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Propenylbenzenes from Propiophenones

by PsychoKitty

HTML by Rhodium

Anyway, I may have some good news for you guys. A friend of mine recently sent me a detailed lab experiment that was once a part of the Organic Chemistry program at some college in the US. In it is the synthesis of 4-methoxypropenyl-benzene from 4-methoxypropiophenone. My friend had apparantly e-mailed the chemistry teacher from that college who wrote up the experiment and he gave him a little more information than what was available in lab note book. Here is that information:

Preparation of the Propiophenone

In a small Erlenmeyer flask, weigh out 2.16 g. of anisole and dissolve it in 5 ml of methylene chloride. Cover and set aside. Quickly weigh out and transfer 3.3 g of FeCl3 into a 50 mL round bottom flask with a magnetic stirrer and cover. With stirring, first add 25 mL of methylene chloride, then slowly add 2.0 mL of propionyl chloride (careful, smelly and toxic. Use the glass pipette in the hood). Put a Claisen head adapter on the round bottom flask, then place a separatory flask and a bent vacuum adapter on the Claisen head (see the drawing below). Transfer the anisole solution to a separatory funnel (the small one), which will serve as an addition funnel. Put a stopper in the bent vacuum adapter, run a hose to an inverted liquid funnel which is just above a beaker full of water (this will scub the HCl vapors). With stirring, add the anisole solution over a 2-4 min period (about 1 drop per 3-5 sec). The reaction is exothermic and evolves HCl, so you must be very careful not to add the solution too fast. After the addition, let it stir for another 20 min. Add 5 mL of water dropwise (use the sep funnel again) to quench the reaction and stir for 5 min. Transfer the contents of the flask with water (50 mL) and methylene chloride (10 mL). Shake vigorously, then separate the organic layer from the aqueous layer. Wash the aqueous layer with another 10 mL of methylene chloride, combine the organic layers, and wash the organic layer with 50 mL of 0.25 M NaOH. Dry the organic layer with Na2SO4, add 0.25 g of activated charcoal (add more if it does not seem sufficient for the removal of most of the colored impurities), and swirl for several minutes. Filter the mixture through a bed of Celite (vacuum filtration). Use a little methylene chloride to wash the filter cake. Put the organic solution in a tarred beaker in the back of the hood until next week. Obtain a weight, IR and NMR.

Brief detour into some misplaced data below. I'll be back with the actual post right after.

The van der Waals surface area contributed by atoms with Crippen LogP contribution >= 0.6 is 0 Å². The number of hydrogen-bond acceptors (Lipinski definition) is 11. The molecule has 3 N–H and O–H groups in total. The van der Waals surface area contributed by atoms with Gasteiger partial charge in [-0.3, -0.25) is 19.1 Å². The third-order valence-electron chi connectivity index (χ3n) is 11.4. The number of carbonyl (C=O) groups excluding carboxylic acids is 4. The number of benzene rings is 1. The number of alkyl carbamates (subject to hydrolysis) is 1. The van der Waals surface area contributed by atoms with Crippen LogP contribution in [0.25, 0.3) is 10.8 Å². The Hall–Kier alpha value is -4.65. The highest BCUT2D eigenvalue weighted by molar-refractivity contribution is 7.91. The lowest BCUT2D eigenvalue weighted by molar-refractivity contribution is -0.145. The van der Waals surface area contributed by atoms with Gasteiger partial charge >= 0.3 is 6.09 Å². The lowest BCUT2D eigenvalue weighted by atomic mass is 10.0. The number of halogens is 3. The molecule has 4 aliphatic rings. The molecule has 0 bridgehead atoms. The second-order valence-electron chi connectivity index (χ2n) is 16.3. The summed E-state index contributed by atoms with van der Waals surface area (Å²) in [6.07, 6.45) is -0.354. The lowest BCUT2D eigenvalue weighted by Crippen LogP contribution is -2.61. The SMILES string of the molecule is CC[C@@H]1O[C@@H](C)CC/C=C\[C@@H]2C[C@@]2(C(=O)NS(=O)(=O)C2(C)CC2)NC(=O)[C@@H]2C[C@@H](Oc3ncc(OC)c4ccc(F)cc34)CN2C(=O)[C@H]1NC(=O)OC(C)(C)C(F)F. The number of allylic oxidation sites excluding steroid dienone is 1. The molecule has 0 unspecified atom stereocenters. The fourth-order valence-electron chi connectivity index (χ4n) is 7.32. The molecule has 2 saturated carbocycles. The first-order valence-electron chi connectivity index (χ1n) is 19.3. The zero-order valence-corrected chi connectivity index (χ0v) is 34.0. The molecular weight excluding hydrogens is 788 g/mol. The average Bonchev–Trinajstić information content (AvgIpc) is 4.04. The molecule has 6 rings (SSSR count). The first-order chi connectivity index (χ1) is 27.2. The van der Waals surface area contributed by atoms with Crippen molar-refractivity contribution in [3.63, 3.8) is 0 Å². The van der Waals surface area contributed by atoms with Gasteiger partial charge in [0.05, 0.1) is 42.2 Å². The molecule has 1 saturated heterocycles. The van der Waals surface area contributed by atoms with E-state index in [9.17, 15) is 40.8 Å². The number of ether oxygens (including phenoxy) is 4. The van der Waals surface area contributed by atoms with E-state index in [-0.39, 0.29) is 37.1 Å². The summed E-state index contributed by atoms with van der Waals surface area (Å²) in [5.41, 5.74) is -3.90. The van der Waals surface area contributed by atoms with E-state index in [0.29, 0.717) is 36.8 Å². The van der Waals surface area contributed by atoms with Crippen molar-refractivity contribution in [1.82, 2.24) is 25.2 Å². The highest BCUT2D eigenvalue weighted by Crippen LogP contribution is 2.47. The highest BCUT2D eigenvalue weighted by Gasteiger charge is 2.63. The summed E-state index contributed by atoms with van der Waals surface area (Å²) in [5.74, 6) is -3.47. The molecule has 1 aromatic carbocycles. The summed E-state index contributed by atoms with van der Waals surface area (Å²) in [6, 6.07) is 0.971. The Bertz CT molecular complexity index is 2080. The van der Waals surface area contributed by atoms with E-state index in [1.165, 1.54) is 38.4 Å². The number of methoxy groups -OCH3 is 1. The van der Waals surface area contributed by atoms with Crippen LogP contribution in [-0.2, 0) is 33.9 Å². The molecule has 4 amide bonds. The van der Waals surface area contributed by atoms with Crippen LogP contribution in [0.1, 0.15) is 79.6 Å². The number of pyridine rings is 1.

Reduction of the Ketone

Dissolve the ketone (2 g) in ethanol (10 mL) in a 50 mL round bottom flask with a magnetic stirrer. Add NaBH4 (0.4 g) over a period of 15 min. The reaction may be mildly exothermic, so do not add the hydride reagent too fast. After stirring for 15 min, add 10 mL of water, heat to reflux for 5 min, and cool to room temperature (this destroys most of the excess sodium borohydride). Wash the reaction mixture into a separatory funnel with additional water (25 mL) and diethyl ether (50 mL). Shake, separate the organic layer and wash the aqueous layer again with ether (25 mL). Combine the organic layers, wash with water (25 mL), separate, and dry the organic layer over Na2SO4. Allow the organic solution to evaporate in the back of the hood in a tared flask until next week. After weighing your product, obtain an IR and NMR.

Dehydration of the Alcohol

In a 50 mL round bottom flask, add 0.5 g of alcohol, a magnetic stirrer, and 25 mL of a 1.5 M solution of KHSO4. Set up a distillation apparatus on top of your round bottom flask (your lab notebook has a schematic for distillation set-ups) and distill off approximately 20 mL of liquid. This procedure not only drives the dehydration reaction to completion but it also purifies your product by steam distillation. Transfer the distillate to a separatory funnel, extract the aqueous phase twice with ether (2 x 15 mL), dry the ether solution over Na2SO4, and evaporate the ether solution in a tared beaker in the hood in a warm sand bath (if you can't deal with the sample this week, make sure you cover up the flask with aluminum foil so that the anethole does not evaporate; it is fairly volatile). As before, get a weight, IR and NMR.

So what do you think? My guess is that anisole could be replaced easily with benzodioxole or even benzene. Of course, if you already have propiophenone, you could jump directly to the second step. As for the very last part of the reaction, I would substitute heating the P-1-Pol with dry KHSO4 rather than use the aqueous KHSO4 solution like the proceedure describes.

Also, if one cared to form the benzoyl acetate first from the propiophenone and then reduce to the diol, I suppose step two could be used to effect this reaction as well -- in lieu of the traditional and expensive catalytic reduction using Pt/C or whatever.

For more information on this specific reaction, refere to the following citation: "Iron (III) Chloride as a Lewis Acid in the Friedel-Crafts Acylation Reaction" taken from Journal of Chemical Education -- Ahhh, SHIT! The article is right in front of me, but it doesn't indicate which volume it comes from. Oh, well. I know where to find the reference again. I'll get it to you guys soon.

BTW, according to my friend, the professor indicated that only the last part tended to produce low yields (by student, 30-50%; by the professor, 50-70%) and that the first and second steps were high-yielding.

If anyone wants another high yielding equally simple alternative to the first step in the above reaction, refer to "2,5-dimethoxy-n-propyl- either phenethylamine or amphetamine" in PIHKAL. There he uses 1,4-dimethoxybenzene in Friedel-Crafts fashion using AlCl3 and propionyl chloride in methylene chloride to form in about an hour the desired propiophenone. This method is probably easily adapted to using both benzodioxole and benzene itself.